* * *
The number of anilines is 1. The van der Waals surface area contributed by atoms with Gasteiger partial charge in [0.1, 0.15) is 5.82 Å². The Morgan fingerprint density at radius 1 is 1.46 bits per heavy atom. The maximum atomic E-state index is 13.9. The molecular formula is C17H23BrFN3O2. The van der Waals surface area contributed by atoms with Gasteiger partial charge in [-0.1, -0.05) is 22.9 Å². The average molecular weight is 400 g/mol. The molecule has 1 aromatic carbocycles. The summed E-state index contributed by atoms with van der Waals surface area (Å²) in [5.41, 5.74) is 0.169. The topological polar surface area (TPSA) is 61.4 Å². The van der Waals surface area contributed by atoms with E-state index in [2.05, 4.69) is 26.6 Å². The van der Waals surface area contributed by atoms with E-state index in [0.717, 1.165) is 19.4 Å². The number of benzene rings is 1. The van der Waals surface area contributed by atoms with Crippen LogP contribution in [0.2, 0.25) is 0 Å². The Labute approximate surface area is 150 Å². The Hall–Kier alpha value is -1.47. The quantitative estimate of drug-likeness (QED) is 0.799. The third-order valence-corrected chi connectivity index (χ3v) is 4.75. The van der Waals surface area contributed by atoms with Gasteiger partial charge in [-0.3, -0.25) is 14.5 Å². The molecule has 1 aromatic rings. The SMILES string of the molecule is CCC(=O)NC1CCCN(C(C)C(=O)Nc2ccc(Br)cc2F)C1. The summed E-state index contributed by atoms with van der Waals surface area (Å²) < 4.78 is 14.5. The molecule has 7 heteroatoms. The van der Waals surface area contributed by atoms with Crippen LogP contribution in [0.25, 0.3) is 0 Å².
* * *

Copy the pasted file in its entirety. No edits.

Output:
The number of anilines is 1. The van der Waals surface area contributed by atoms with Gasteiger partial charge in [0.1, 0.15) is 5.82 Å². The Morgan fingerprint density at radius 1 is 1.46 bits per heavy atom. The maximum atomic E-state index is 13.9. The molecular formula is C17H23BrFN3O2. The van der Waals surface area contributed by atoms with Gasteiger partial charge in [-0.1, -0.05) is 22.9 Å². The average molecular weight is 400 g/mol. The molecule has 1 aromatic carbocycles. The summed E-state index contributed by atoms with van der Waals surface area (Å²) in [5.41, 5.74) is 0.169. The topological polar surface area (TPSA) is 61.4 Å². The van der Waals surface area contributed by atoms with E-state index in [2.05, 4.69) is 26.6 Å². The van der Waals surface area contributed by atoms with E-state index in [0.717, 1.165) is 19.4 Å². The number of benzene rings is 1. The van der Waals surface area contributed by atoms with Crippen LogP contribution in [0.2, 0.25) is 0 Å². The Labute approximate surface area is 150 Å². The Hall–Kier alpha value is -1.47. The quantitative estimate of drug-likeness (QED) is 0.799. The third-order valence-corrected chi connectivity index (χ3v) is 4.75. The van der Waals surface area contributed by atoms with Gasteiger partial charge in [-0.3, -0.25) is 14.5 Å². The molecule has 1 aromatic rings. The SMILES string of the molecule is CCC(=O)NC1CCCN(C(C)C(=O)Nc2ccc(Br)cc2F)C1. The summed E-state index contributed by atoms with van der Waals surface area (Å²) < 4.78 is 14.5. The molecule has 7 heteroatoms. The van der Waals surface area contributed by atoms with Crippen LogP contribution in [0.25, 0.3) is 0 Å².